Rui Pedroso, Hartmut Gaese, Sabine Schlüter:
Exploring Land Use Systems in Rural Settlements, Upper Egypt: Combining Biophysical Possibilities and Socioeconomic Goals


University of Applied Sciences Cologne, Institute for Technology in the Tropics, Germany

The ambitious project of desert land reclamation in Upper Egypt is only possible if settlers can develop a sustainable agriculture, with effective water saving allocation schemes. According to the Lake Nasser Development Project (LNDP) the total Nile water requirements for irrigation will reach 41 billion m3 yr-1 once all on-going land reclamation projects are completed. The drinking and industrial water requirements in the medium term will reach 10 billion m3 yr-1. The volume evaporating from the Nile is estimated as of 1.3 billion m3 yr-1, being the total allocation of water for Egypt 55.109 m3 yr-1, around 3 billion m3 yr-1 will still be available. According to this figures, it is imperative that the water allocation in the new lands be as efficient as possible. Another important aspect is the environmental fragility of the region around the Lake Nasser, the use of agricultural inputs like fertilisers and biocides should be minimised or even avoided. Alternative land use systems are needed, which achieve higher yields and returns to water ensuring zero nutrient depletion of soils and no environmental damage. The desert reclaimed lands have mineral rich soils that need a supply of organic matter through manure, in order to improve their fertility, water retention and structural quality. There is still a very poor integration of the livestock activities and agriculture (fodder cultivation and husbandry), despite the advantages for improvement of poor soils organic matter content and also for families self"=sufficiency in food. The objective of this land use study is to explore solutions for the above problems searching for organic cropping alternatives that are simultaneous biodiversity enhancing, through the implementation of an integrated bio"=economic farm model. The model aims to combine linear programming techniques with agronomy"=based crop growth simulation models like CropSyst. The inclusion of agronomy"=based models enlarges the flexibility and exploratory power of the model. It allows the exploration of more efficient and sustainable land use systems, e.g. systems that are constrained for zero"=soil nutrient depletion and zero environmental emissions, e.g. nutrient balancing.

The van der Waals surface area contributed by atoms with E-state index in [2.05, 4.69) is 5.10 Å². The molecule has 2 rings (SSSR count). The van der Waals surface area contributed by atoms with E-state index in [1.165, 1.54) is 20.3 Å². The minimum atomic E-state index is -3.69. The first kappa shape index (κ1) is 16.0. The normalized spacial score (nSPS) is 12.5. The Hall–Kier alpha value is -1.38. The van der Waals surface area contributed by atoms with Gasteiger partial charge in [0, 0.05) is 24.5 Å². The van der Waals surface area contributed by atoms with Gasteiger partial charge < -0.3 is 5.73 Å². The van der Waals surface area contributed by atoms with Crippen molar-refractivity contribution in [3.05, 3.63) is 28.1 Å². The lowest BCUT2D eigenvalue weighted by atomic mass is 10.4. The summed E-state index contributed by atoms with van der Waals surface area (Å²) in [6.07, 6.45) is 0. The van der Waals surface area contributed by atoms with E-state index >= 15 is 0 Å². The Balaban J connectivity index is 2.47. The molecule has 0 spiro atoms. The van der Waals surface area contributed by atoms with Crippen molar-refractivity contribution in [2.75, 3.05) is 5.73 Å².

Keywords: CropSyst, linear programming, optimisation


Contact Address: Rui Pedroso, University of Applied Sciences Cologne, Institute for Technology in the TropicsDe-Noel-Platz 15, 50937 Cologne, Germany, e-mail:
Andreas Deininger, November 2007